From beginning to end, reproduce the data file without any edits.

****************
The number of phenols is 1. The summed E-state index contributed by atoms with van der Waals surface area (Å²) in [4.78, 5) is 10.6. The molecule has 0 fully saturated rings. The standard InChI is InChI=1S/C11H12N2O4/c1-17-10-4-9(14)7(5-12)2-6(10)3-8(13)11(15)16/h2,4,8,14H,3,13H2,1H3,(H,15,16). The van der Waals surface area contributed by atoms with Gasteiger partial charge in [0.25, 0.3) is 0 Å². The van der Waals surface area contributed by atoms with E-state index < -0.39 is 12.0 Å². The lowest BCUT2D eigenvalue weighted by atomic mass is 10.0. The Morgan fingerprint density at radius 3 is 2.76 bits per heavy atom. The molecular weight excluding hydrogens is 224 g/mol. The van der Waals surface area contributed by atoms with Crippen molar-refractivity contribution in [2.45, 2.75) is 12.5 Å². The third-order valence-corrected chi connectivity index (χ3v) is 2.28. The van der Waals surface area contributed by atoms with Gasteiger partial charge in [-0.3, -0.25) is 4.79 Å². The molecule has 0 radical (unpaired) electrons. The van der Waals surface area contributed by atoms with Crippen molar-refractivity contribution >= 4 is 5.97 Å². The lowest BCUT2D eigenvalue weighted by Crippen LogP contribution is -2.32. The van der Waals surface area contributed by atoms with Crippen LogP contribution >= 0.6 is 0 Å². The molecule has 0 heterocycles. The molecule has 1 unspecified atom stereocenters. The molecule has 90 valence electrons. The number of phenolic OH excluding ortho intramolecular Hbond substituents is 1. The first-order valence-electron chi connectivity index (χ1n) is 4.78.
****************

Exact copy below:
The number of phenols is 1. The summed E-state index contributed by atoms with van der Waals surface area (Å²) in [4.78, 5) is 10.6. The molecule has 0 fully saturated rings. The standard InChI is InChI=1S/C11H12N2O4/c1-17-10-4-9(14)7(5-12)2-6(10)3-8(13)11(15)16/h2,4,8,14H,3,13H2,1H3,(H,15,16). The van der Waals surface area contributed by atoms with Gasteiger partial charge in [0.25, 0.3) is 0 Å². The van der Waals surface area contributed by atoms with E-state index < -0.39 is 12.0 Å². The lowest BCUT2D eigenvalue weighted by atomic mass is 10.0. The Morgan fingerprint density at radius 3 is 2.76 bits per heavy atom. The molecular weight excluding hydrogens is 224 g/mol. The van der Waals surface area contributed by atoms with Crippen molar-refractivity contribution in [2.45, 2.75) is 12.5 Å². The third-order valence-corrected chi connectivity index (χ3v) is 2.28. The van der Waals surface area contributed by atoms with Gasteiger partial charge in [-0.3, -0.25) is 4.79 Å². The molecule has 0 radical (unpaired) electrons. The van der Waals surface area contributed by atoms with Crippen molar-refractivity contribution >= 4 is 5.97 Å². The lowest BCUT2D eigenvalue weighted by Crippen LogP contribution is -2.32. The van der Waals surface area contributed by atoms with Crippen LogP contribution >= 0.6 is 0 Å². The molecule has 0 heterocycles. The molecule has 1 unspecified atom stereocenters. The molecule has 90 valence electrons. The number of phenolic OH excluding ortho intramolecular Hbond substituents is 1. The first-order valence-electron chi connectivity index (χ1n) is 4.78.